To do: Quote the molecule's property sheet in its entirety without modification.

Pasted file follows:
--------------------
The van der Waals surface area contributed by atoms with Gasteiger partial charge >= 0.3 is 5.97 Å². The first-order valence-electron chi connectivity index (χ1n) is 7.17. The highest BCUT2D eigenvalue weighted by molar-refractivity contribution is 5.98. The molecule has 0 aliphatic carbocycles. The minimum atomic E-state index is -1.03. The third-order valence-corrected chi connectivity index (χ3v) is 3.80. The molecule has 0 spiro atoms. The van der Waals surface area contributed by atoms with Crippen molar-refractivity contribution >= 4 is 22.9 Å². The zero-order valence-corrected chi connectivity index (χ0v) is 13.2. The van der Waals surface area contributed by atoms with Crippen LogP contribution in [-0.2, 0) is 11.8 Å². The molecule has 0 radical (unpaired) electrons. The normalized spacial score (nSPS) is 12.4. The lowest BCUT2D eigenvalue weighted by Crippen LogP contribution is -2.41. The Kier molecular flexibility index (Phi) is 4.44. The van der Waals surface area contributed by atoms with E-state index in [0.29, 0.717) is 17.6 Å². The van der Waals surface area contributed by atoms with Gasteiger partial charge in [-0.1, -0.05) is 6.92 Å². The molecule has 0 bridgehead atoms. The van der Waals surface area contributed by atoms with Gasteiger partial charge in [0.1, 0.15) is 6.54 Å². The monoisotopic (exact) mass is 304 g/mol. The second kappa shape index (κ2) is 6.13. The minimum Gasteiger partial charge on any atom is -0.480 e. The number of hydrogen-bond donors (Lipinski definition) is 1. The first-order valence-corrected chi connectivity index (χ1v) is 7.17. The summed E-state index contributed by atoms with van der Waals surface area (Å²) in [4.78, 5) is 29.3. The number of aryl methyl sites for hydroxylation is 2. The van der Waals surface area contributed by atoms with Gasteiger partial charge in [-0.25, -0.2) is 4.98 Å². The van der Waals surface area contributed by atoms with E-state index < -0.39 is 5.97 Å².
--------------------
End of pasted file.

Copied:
The van der Waals surface area contributed by atoms with Gasteiger partial charge >= 0.3 is 5.97 Å². The first-order valence-electron chi connectivity index (χ1n) is 7.17. The highest BCUT2D eigenvalue weighted by molar-refractivity contribution is 5.98. The molecule has 0 aliphatic carbocycles. The minimum atomic E-state index is -1.03. The third-order valence-corrected chi connectivity index (χ3v) is 3.80. The molecule has 0 spiro atoms. The van der Waals surface area contributed by atoms with Crippen molar-refractivity contribution >= 4 is 22.9 Å². The zero-order valence-corrected chi connectivity index (χ0v) is 13.2. The van der Waals surface area contributed by atoms with Crippen LogP contribution in [-0.2, 0) is 11.8 Å². The molecule has 0 radical (unpaired) electrons. The normalized spacial score (nSPS) is 12.4. The lowest BCUT2D eigenvalue weighted by Crippen LogP contribution is -2.41. The Kier molecular flexibility index (Phi) is 4.44. The van der Waals surface area contributed by atoms with E-state index in [0.29, 0.717) is 17.6 Å². The van der Waals surface area contributed by atoms with Gasteiger partial charge in [-0.1, -0.05) is 6.92 Å². The molecule has 0 bridgehead atoms. The van der Waals surface area contributed by atoms with Gasteiger partial charge in [0.1, 0.15) is 6.54 Å². The monoisotopic (exact) mass is 304 g/mol. The second kappa shape index (κ2) is 6.13. The minimum Gasteiger partial charge on any atom is -0.480 e. The number of hydrogen-bond donors (Lipinski definition) is 1. The first-order valence-corrected chi connectivity index (χ1v) is 7.17. The summed E-state index contributed by atoms with van der Waals surface area (Å²) in [4.78, 5) is 29.3. The number of aryl methyl sites for hydroxylation is 2. The van der Waals surface area contributed by atoms with Gasteiger partial charge in [-0.25, -0.2) is 4.98 Å². The van der Waals surface area contributed by atoms with E-state index < -0.39 is 5.97 Å².